If special counsel Robert Mueller’s probe into Russian meddling in the 2016 election was once a cloud hanging over the Trump administration, the near-daily headlines coming out of the high-profile investigation post-midterm election might rightly be described as a downpour.
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With recent developments in the special counsel’s cases against President Donald Trump’s former longtime personal attorney, former campaign chairman and former national security adviser, Mueller and his team of prosecutors are showing no signs of slowing down as the new year approaches.
Over the course of his 19 months as special counsel, Mueller has indicted 33 individuals and three businesses. Of those indicted, seven people have pleaded guilty, four people have been sentenced to prison, and one person has been found guilty at trial.
Here is an update on where the Russia probe stands:
Michael Cohen preparing for prison
The president’s longtime personal attorney and fixer has transitioned from one of Trump’s most fervent defenders to a cooperating witness in multiple probes targeting the Trump family, campaign and related business ventures.
Prior to Cohen’s sentencing in the Southern District of New York for crimes including campaign finance violations, tax evasion and lying to Congress in early December, the special counsel acknowledged his help with the Russian investigation in a sentencing memo. In an exclusive interview with ABC News’ George Stephanopoulos, Cohen said “the special counsel stated emphatically that the information that I gave to them is credible and helpful. There’s a substantial amount of information that they possessed that corroborates the fact that I am telling the truth.”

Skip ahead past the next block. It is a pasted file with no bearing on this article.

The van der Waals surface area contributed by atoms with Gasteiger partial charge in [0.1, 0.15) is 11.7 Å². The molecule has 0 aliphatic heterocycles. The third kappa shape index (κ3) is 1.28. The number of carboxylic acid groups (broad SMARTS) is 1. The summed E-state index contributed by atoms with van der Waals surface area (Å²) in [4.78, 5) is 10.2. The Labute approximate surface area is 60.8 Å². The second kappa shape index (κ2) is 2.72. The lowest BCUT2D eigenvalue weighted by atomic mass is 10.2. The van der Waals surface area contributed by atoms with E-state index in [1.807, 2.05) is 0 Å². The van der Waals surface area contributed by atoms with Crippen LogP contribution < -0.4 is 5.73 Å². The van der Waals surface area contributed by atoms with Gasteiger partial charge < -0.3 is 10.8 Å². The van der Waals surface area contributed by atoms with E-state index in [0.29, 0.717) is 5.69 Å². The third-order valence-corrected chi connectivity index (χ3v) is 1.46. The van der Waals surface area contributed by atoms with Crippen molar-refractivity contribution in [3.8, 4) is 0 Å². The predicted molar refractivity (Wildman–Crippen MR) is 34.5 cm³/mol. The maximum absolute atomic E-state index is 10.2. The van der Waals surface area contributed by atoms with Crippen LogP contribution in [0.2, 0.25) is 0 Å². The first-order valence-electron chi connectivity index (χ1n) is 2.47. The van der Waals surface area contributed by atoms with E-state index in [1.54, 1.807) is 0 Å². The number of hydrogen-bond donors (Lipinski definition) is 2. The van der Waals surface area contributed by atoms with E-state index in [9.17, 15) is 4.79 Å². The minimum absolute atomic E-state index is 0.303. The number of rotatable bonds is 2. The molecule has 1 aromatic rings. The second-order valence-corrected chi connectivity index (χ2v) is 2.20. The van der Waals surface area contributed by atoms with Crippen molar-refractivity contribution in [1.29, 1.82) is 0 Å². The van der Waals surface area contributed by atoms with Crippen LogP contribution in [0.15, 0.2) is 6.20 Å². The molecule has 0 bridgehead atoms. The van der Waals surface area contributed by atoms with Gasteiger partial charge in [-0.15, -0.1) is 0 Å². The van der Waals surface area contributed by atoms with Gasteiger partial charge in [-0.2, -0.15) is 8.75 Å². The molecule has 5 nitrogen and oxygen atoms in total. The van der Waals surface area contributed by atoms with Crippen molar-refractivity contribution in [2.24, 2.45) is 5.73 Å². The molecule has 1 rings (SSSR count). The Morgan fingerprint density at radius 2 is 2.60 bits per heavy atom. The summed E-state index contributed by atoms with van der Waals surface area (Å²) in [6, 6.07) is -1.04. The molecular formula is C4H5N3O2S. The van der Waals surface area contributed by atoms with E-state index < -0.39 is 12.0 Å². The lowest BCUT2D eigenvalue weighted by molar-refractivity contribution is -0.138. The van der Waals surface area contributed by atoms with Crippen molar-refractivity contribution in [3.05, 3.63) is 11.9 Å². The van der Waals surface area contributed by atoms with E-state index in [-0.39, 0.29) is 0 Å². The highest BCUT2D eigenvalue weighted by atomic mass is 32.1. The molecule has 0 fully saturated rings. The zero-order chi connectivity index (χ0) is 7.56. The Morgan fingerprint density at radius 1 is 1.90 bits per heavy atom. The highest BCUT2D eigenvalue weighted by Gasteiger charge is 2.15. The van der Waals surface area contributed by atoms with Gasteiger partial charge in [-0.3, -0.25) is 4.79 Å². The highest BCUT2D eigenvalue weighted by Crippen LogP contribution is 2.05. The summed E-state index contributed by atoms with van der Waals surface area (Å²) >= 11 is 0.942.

In court documents filed earlier this month, prosecutors wrote that Cohen provided “information about attempts by other Russian nationals to reach the campaign” and “useful information concerning certain discrete Russia-related matters core to [our] investigation.”
The office of the special counsel in August referred Cohen’s case to the Southern District of New York, where federal prosecutors implicated Trump in a scheme to silence women who alleged during the 2016 campaign that they had extramarital affairs with him before he became president, according to court documents — a revelation Cohen first raised during a plea hearing in August.
Trump has denied the affairs.
Federal prosecutors in New York were not as pleased with the cooperation Cohen completed, with one attorney stating at Cohen’s sentencing hearing in December that Cohen “didn’t come anywhere close to assisting this office in an investigation,” and adding that “the charges portray a pattern of deception, of brazenness and of greed.”
In addition to charges brought by the Southern District of New York, Cohen pleaded guilty to the special counsel’s charge that he lied to Congress.